In this case, this patient had a number of features that designated her to have high tumor burden and in need of therapy. She received one of the more common frontline approaches: a bendamustine-based therapy. The question of whether to tack on maintenance has been debated for years. If we observe the 10 years of follow-up of the PRIMA study, we observe a significant improvement in the first progression-free survival interval of about 10 years vs 4 years among patients who did not receive maintenance rituximab. The limitation of the PRIMA study is that most of those patients, about 74%, had CHOP [cyclophosphamide, doxorubicin, vincristine, prednisone]. Bendamustine was not utilized in the PRIMA study. In the StiL study, which compared bendamustine, rituximab vs R-CHOP [rituximab, cyclophosphamide, doxorubicin, vincristine, prednisone], there was no maintenance utilized. There’s still debate as to whether to pursue maintenance rituximab following bendamustine and rituximab.

Unfortunately, the GALLIUM study did not address this. All patients who had 6 cycles of chemoimmunotherapy induction went on to receive 2 years of CD20 maintenance therapy, whether they were on the rituximab or obinutuzumab arm. The argument against maintenance is that we have yet to see an impact in overall survival despite these dramatic differences in the first progression-free interval, which highlights that this is a disease where the vast majority of patients will experience a relapse, and sequential therapy will overcome those dramatic differences with their first-line approach.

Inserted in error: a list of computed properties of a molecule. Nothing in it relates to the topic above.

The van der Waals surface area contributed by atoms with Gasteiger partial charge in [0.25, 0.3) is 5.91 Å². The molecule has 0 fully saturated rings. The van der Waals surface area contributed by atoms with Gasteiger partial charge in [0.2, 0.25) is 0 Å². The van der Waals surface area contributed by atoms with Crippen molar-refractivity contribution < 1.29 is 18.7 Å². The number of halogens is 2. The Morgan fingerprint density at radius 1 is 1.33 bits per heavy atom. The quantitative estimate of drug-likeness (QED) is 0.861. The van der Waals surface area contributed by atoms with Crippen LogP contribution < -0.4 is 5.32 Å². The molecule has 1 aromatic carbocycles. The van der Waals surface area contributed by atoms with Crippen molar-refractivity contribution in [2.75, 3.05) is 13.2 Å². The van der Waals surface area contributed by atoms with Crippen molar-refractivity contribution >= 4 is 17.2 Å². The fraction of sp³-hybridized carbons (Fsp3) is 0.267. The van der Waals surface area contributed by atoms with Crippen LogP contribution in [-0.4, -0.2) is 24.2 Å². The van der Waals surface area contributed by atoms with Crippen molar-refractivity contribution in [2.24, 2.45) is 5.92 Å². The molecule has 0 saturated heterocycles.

This transcript has been edited for clarity.

Case: A 75-Year-Old Woman With Relapsed/Refractory Follicular Lymphoma

Initial presentation

  • A 75-year-old woman complains of a 3-month history of fatigue, occasional fevers, decreased appetite, fatigue, and a 12-lb weight loss
  • PMH: Medically-controlled hypertension, osteoporosis, hypercholesterolemia managed with diet and exercise
  • PE: palpable bilateral axillary and left cervical lymph nodes, ~ 3 cm in both axillae and 2 cm in the cervical nodes; spleen palpable 4 cm below left costal margin

Clinical workup

  • Labs: ANC 1.6 x 109/L, WBC 11.4 x 109/L, 43% lymphocytes, Hb 9.8 g/dL, plt 98 x 109/L, LDH 325 U/L, B2M 3.7 µg/mL; HBV negative
  • Excisional biopsy of the axillary lymph node on IHC showed CD 20+, CD 3+, CD5+, CD 10+, BCL2+; follicular lymphoma grade 2
  • Bone marrow biopsy showed paratrabecular lymphoid aggregates, 42% involvement
  • Cytogenetics: t(14;18) (q32;q21)
  • Molecular testing: EZH2m+
  • PET/CT showed bilateral axillary, left cervical, and mediastinal lymphadenopathy (3.3 cm, 3.1, cm and 4.6 cm respectively)
  • Ann Arbor Stage IV; ECOG 1
     

Treatment

  • She was treated with bendamustine and rituximab for 6 cycles, achieved partial response and continued rituximab maintenance
  • 24 months later she complained of ULQ discomfort, loss of appetite, fevers new onset itching; she was currently taking antibiotics for her 2nd bacterial infection in the past 6 months
    • Repeat PET/CT revealed progression of disease
    • She was started on R-CHOP for 6 cycles and continued on rituximab maintenance
    • Repeat lymph node biopsy grade 2 follicular lymphoma
  • 12 months later she complained of continued weight loss, increased itching and worsening fatigue; recurrent infections continued
    • She was started on tazemetostat 800 mg BID